August 15, 2018
Carnegie Mellon has named Michael McQuade, former senior vice president for science and technology at United Technologies Corporation (UTC), to be its new vice president for research, effective January 2019. The newly created position of vice president for research will report directly to the president and will strengthen and support research, creativity and entrepreneurship at Carnegie Mellon. “Michael McQuade’s depth of experience across industry, government and academia, as well as his familiarity with CMU as a trustee and alumnus, position him well to take on this critical role and build upon our extraordinary momentum as a leading research institution,” said President Farnam Jahanian. “With the elevation and expansion of this critical office, we look forward to maximizing the competitiveness of our research enterprise and promoting closer collaboration with industry partners, government agencies and other stakeholders.” During his time at UTC, McQuade provided strategic oversight and guidance for research, engineering and development activities throughout the business units of the corporation and at the United Technologies Research Center. He previously held senior positions with technology development and business leadership at 3M, Imation and Eastman Kodak. Find out more.
Engineering Professor Shelley Anna is participating in the 2018-19 ELATE program at Drexel University. ELATE at Drexel is a one-year, part-time program that focuses on increasing personal and professional leadership effectiveness, leading and managing change initiatives within institutions, using strategic finance and resource management to enhance organizational missions, and creating a network of exceptional women who bring organizational perspectives and deep personal capacity to the institutions and society they serve. Facilitated by leaders in the fields of STEM research and leadership development, the curriculum includes classroom lessons and activities, online instruction and discussion, and on-the-job application at each fellow’s home institution. The class is comprised of women faculty who are leaders in biotechnology, chemistry, engineering and health science. Anna joined Carnegie Mellon's Department of Mechanical Engineering in 2003, and began a joint appointment in Mechanical Engineering and Chemical Engineering in 2008. The major themes of her research are microfluidics, complex fluid dynamics and interfacial fluid dynamics.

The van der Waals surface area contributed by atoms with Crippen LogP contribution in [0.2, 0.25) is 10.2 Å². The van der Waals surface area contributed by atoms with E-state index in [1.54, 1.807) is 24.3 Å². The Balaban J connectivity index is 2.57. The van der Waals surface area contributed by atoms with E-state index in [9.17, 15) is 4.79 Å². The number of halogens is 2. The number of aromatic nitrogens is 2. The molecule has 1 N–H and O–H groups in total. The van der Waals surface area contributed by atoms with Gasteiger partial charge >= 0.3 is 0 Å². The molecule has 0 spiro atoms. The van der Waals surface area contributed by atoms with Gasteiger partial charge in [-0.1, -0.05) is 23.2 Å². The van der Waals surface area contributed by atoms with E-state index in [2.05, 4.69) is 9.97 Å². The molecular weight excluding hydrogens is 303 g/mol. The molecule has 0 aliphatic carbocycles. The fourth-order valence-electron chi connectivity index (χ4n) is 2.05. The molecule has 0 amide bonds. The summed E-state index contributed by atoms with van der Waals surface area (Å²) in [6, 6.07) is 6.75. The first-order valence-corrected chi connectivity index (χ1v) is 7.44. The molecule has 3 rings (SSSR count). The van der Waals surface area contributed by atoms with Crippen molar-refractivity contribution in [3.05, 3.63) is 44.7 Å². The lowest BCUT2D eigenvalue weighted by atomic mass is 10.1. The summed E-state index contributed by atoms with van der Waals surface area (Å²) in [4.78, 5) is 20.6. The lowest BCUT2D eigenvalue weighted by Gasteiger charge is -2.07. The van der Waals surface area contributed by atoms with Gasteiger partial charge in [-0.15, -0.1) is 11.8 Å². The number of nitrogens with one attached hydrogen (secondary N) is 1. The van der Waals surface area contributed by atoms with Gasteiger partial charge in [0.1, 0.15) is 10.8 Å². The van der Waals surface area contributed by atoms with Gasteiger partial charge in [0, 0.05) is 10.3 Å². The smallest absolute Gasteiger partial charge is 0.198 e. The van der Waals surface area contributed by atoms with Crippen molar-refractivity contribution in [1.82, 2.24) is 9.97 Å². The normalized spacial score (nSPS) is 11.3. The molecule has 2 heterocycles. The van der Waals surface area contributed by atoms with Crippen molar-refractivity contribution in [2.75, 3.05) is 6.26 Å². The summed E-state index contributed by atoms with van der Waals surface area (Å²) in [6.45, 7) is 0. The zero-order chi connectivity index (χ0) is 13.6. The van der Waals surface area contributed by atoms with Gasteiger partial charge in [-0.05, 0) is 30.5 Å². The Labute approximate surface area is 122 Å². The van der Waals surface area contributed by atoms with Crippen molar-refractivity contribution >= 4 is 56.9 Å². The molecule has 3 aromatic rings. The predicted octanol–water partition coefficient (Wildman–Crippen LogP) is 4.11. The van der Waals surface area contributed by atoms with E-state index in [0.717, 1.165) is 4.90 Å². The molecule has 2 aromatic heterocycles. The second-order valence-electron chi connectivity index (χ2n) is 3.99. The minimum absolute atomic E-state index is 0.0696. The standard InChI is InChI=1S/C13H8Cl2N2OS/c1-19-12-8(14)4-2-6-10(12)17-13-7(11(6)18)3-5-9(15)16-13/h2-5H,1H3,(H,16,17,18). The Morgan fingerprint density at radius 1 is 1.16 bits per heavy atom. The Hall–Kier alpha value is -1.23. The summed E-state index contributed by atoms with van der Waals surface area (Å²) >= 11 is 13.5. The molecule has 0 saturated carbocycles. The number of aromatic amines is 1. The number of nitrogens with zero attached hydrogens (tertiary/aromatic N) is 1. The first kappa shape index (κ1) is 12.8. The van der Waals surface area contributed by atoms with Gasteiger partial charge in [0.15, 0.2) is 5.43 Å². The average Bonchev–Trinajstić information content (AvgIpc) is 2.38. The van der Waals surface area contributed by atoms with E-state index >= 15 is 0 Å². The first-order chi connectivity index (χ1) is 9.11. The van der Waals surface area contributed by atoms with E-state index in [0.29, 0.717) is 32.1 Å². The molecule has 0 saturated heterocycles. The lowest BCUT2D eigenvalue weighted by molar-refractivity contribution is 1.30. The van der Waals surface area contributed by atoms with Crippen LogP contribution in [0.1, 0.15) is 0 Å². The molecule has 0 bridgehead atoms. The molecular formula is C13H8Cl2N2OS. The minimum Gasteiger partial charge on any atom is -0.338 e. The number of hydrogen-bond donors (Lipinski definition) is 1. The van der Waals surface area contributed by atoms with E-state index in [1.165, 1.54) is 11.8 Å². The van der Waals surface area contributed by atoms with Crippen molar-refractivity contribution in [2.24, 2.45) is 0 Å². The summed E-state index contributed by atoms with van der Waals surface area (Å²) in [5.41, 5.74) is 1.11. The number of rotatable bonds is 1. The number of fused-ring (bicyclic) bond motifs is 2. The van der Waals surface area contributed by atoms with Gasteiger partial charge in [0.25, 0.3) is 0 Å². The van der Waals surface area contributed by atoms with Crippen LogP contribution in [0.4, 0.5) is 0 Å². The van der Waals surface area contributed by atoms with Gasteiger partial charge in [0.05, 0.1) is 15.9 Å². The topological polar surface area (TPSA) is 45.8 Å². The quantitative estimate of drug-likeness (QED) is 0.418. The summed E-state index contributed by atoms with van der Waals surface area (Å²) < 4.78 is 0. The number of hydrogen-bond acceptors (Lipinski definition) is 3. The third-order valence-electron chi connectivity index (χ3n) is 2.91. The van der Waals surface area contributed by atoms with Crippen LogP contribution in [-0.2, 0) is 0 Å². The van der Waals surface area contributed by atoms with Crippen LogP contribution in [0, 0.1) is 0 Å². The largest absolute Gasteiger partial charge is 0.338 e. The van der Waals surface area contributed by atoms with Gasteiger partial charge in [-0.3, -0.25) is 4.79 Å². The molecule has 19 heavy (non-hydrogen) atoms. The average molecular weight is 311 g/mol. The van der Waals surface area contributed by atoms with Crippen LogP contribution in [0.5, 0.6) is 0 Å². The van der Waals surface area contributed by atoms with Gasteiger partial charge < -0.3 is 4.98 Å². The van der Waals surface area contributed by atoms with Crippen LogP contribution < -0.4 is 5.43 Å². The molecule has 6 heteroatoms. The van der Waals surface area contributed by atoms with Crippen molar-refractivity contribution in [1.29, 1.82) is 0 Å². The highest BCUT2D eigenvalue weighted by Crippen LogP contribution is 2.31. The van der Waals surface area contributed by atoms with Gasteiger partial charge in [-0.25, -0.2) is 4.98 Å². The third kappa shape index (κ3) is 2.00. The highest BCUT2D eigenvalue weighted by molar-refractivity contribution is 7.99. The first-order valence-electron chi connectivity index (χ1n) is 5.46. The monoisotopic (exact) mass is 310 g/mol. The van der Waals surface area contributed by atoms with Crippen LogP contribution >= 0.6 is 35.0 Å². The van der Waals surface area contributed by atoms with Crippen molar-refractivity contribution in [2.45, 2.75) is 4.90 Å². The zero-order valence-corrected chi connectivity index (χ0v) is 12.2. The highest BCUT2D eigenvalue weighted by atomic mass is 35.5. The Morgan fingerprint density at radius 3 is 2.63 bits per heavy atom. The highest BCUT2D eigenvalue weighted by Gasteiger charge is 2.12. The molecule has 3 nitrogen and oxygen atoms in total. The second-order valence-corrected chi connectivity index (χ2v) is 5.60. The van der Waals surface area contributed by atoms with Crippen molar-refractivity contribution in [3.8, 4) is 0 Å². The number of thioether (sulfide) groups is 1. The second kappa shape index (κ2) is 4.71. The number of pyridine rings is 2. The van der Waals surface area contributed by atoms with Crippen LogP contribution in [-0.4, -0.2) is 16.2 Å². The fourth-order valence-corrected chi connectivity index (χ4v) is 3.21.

Sheng Shen, an associate professor of mechanical engineering, has created a solder-like material called "supersolder," with twice the conductivity of conventional solders and a compliance higher by two to three orders of magnitude. In electronics, solder is used to connect two parts together. The product of a 2013 DARPA Young Faculty Award, supersolder is a thermal interface material (TIM) developed by Shen in collaboration with researchers from the National Renewable Energy Laboratory. Four years of work have resulted in the creation of a material that can fill the same role as conventional solders, but with twice the thermal conductance of current state-of-the-art TIMs. The secret behind Shen’s breakthrough is copper-tin nanowire arrays. “The nanowires are grown from a template, like a mold, using small pores. It’s chip technology using electroplating, grown one layer at a time, like how you coat an electrical cord by dipping it into electrolyte,” Shen said. Find out more.
Ty Walton, a significant leader in CMU’s diversity, inclusion and student advising and support efforts for more than three decades, has announced her retirement, effective Sept. 4. Walton came to CMU in 1987 as assistant director of the Carnegie Mellon Action Project (CMAP). In 2004, she was promoted to director and guided the program’s transition to CMARC, now a part of the Center for Student Diversity & Inclusion. Since 2001, she has led CMU’s Summer Academy for Math and Science (SAMS), a transformational access and outreach program that has been attended by more than 1,500 high school juniors and seniors. SAMS graduates have enrolled at CMU, Ivy League schools and other top-ranked research universities. Walton received the Outstanding Contributions to Academic Advising and Mentoring Award in 2013. “Miss Ty, as she is fondly known to hundreds of students and alumni, has always been a wise counselor, a caring shoulder, and a steadfast advocate for all students,” said Vice Provost for Education Amy Burkert. “Ty’s insights and direction of academic support programs were consistently focused toward our students’ success through learning, emotional and social support – throughout their entire time on campus. We thank Ty and express our deepest appreciation for all she has done at CMU.” A celebration in her honor will be held during Homecoming.